The Second Circuit also rejected Oprah's argument that the plaintiff's trademark infringement claim could not prevail as a matter of law if the plaintiff could not show that Oprah used the phrase "Own Your Power" as a mark - that is, without showing that Oprah was "using the 'term as a symbol to attract public attention.'" Id. at 13 (quoting JA Apparel Corp., 568 F.3d at 400). The Second Circuit explained that the "use in commerce" element of a trademark infringement claim need not be "use of the mark in any particular way." Id. at 13. Rather, "in determining whether the plaintiffs have satisfied the 'use in commerce' requirement, we ask whether the trademark has been displayed to consumers in connection with a commercial transaction." Id. at 14. Accordingly, the "use" required for a trademark infringement claim is far broader than the "use" relevant to a fair use defense. In the context of a fair use defense, determining whether a phrase was used "other than as a mark" involves "a more detailed determination of the particular manner in which the mark was used." Id. In this case, the Second Circuit found that the complaint adequately alleged that the defendants' use of "Own Your Power," "through repetition across various forms of media," was directed at creating an "association between Oprah and the phrase" so as to "function[] as a mark" and preclude a fair use defense. Id. at 20-21.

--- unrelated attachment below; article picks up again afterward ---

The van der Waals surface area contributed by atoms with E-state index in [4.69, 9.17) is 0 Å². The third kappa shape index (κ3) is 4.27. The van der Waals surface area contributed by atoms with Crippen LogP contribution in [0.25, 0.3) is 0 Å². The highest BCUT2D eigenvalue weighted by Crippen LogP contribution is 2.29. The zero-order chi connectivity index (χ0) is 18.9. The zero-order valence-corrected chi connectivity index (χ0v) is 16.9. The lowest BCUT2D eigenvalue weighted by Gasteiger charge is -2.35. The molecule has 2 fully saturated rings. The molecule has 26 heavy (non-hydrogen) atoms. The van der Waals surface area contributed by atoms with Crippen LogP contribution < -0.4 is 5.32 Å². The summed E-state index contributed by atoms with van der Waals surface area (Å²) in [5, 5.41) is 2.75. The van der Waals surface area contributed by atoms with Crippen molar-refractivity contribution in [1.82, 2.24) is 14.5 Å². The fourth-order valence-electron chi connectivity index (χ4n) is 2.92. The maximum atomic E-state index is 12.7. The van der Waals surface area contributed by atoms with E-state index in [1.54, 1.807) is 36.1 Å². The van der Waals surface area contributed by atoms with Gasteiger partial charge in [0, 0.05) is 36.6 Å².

March 22, 2013

Third Circuit Affirms Entry of Default and Award of Attorney's Fees.

In World Entertainment, Inc. v. Brown, the Third Circuit affirmed the Eastern District of Pennsylvania's entry of default judgment and award of damages, including attorney's fees, against defendant for trademark infringement. 487 F. App'x 758, 2012 U.S. App. LEXIS 15685 (3d. Cir. July 30, 2012).

Plaintiff was a special events production company and defendant the lead singer of one of plaintiff's bands called CTO Tribeca. Id. at *1. "Each of [defendant's] band names bears its federally registered trademark 'CTO,' and many also end with the name of a New York City locale." Id. at *2. Defendant left plaintiff's company on poor terms, formed another production company ("Grand") and band, and utilized plaintiff's mark in the band's advertisements. Id. at *2-3. Defendant also "used 'CTO' in Internet metatags and paid Google AdWords, an advertising product, and Yahoo! for the phrase 'CTO Tribeca' so Grand would come up under Internet searches." Id. at *3. "Despite these actions, [defendant] acknowledged that [plaintiff] was the owner of 'the trademarked name CTO Tribeca.'" Id. Plaintiff sent cease and desist letters, to no effect. Id. at *3. When a process server attempted to serve plaintiff's ensuing complaint, defendant "shut the door, locked it, and closed her garage." Id. at *4. The process server left the papers at the door. Id. The District Court entered default for plaintiffs. Id. "Pointing to [defendant's] culpable conduct in refusing to accept service and failing to answer the complaint, as well as her failure to set forth a complete and meritorious defense, the [District] Court denied [defendant's] motion" to set aside the default and awarded $429,997 in damages to plaintiff, more than half of which constituted attorney's fees. Id. at *5, n.2. Defendant allegedly continued to infringe following the District Court's order. Id.